With grant support from SJI, the Fulton County Magistrate Court (FCMC), located in Atlanta, Georgia, received funding in 2017 through the National Center for State Courts’ (NCSC) Civil Justice Initiative for a demonstration pilot project to implement and test reforms on high-volume civil dockets. The FCMC caseload consists primarily of small claims (up to $15,000), dispossessory (landlord/tenant evictions), and garnishment cases.
The reforms were originally promulgated as recommendations endorsed by the Conference of Chief Justices and the Conference of State Court Administrators to secure the fair, speedy and inexpensive resolution of civil cases in state courts. Specific improvements implemented by the FCMC as part of the pilot project included the development and promulgation of informational resources, including brochures and web-based materials, for FCMC litigants; adjustments to court calendars to relieve case backlogs in dispossessory cases; and the development of checklists and training for judges and court staff to ensure consistent and accurate case processing. The reforms were implemented over an 18-month period beginning in March 2017 through October 2018.
At the end of the pilot project, the NCSC conducted a process evaluation to assess the immediate impact of the reforms and to glean lessons about effective implementation. The evaluation found that the reforms led to significantly reduced backlogs in dispossessory cases and reduced the time from filing to disposition for both small claims and garnishments; it did not find a significant reduction in time to disposition for dispossessory cases, likely because the timeframe was already so short that meaningful reductions would be very difficult to achieve. The evaluation also reported positive assessments of the informational resources developed for FCMC litigants, who found them very useful.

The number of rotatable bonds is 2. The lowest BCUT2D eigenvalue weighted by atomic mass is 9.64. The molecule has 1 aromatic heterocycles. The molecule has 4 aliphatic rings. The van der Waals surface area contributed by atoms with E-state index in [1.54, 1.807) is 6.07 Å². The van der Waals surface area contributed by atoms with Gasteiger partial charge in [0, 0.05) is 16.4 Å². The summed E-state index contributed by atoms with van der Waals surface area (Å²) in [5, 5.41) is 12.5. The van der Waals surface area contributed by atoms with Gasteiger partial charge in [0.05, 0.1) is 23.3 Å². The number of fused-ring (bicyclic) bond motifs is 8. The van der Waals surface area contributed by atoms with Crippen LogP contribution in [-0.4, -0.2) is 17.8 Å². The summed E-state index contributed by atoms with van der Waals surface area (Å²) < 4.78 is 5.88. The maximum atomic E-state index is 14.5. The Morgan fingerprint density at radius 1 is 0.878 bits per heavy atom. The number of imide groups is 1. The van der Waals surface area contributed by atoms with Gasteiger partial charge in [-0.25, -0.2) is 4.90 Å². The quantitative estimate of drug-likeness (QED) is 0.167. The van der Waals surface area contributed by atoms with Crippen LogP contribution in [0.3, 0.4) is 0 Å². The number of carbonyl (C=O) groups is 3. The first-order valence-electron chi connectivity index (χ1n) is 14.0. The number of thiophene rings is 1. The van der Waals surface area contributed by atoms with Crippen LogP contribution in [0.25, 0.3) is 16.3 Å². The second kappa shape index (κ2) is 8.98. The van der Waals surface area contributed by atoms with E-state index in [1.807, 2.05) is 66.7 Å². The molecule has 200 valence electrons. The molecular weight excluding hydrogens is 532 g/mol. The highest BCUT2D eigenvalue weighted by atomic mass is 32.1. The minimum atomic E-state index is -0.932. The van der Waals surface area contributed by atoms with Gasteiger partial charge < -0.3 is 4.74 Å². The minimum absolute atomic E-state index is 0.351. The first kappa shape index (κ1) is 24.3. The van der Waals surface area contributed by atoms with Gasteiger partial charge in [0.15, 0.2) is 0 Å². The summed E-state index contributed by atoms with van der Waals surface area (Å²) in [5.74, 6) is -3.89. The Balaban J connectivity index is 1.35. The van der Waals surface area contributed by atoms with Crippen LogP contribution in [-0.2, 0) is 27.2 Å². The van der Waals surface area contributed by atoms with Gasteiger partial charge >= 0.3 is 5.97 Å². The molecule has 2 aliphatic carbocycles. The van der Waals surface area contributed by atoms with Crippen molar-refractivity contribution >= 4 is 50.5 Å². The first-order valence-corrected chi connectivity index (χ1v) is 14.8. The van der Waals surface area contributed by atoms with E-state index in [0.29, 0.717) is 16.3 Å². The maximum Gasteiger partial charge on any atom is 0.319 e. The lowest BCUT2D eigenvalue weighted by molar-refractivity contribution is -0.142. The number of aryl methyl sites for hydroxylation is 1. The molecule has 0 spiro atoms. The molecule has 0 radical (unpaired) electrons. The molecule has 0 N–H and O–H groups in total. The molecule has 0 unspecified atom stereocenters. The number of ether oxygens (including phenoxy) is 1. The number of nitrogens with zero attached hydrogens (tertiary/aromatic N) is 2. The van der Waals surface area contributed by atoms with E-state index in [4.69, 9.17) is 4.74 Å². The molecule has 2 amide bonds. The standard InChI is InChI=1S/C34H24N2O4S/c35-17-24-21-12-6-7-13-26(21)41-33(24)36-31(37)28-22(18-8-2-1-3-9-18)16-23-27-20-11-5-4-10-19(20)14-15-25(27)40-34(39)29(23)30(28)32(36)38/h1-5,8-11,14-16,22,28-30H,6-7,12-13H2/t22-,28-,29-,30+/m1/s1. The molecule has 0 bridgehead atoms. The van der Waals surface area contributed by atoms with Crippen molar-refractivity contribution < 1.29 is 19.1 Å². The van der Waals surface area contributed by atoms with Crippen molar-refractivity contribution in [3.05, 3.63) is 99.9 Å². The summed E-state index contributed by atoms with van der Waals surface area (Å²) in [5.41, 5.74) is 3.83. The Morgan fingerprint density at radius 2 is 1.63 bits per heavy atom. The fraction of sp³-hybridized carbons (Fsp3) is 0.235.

Conclusions about the pilot project highlighted challenges related to implementing reforms on high-volume dockets, especially the importance of stakeholder engagement and communication about how stakeholder input is integrated in program design; the need to allocate time, staff, and attention as key resources to ensure the success of pilot projects; and the value of soliciting litigant feedback both in the design and the assessment of pilot projects. The report closed with recommendations for ongoing reform efforts.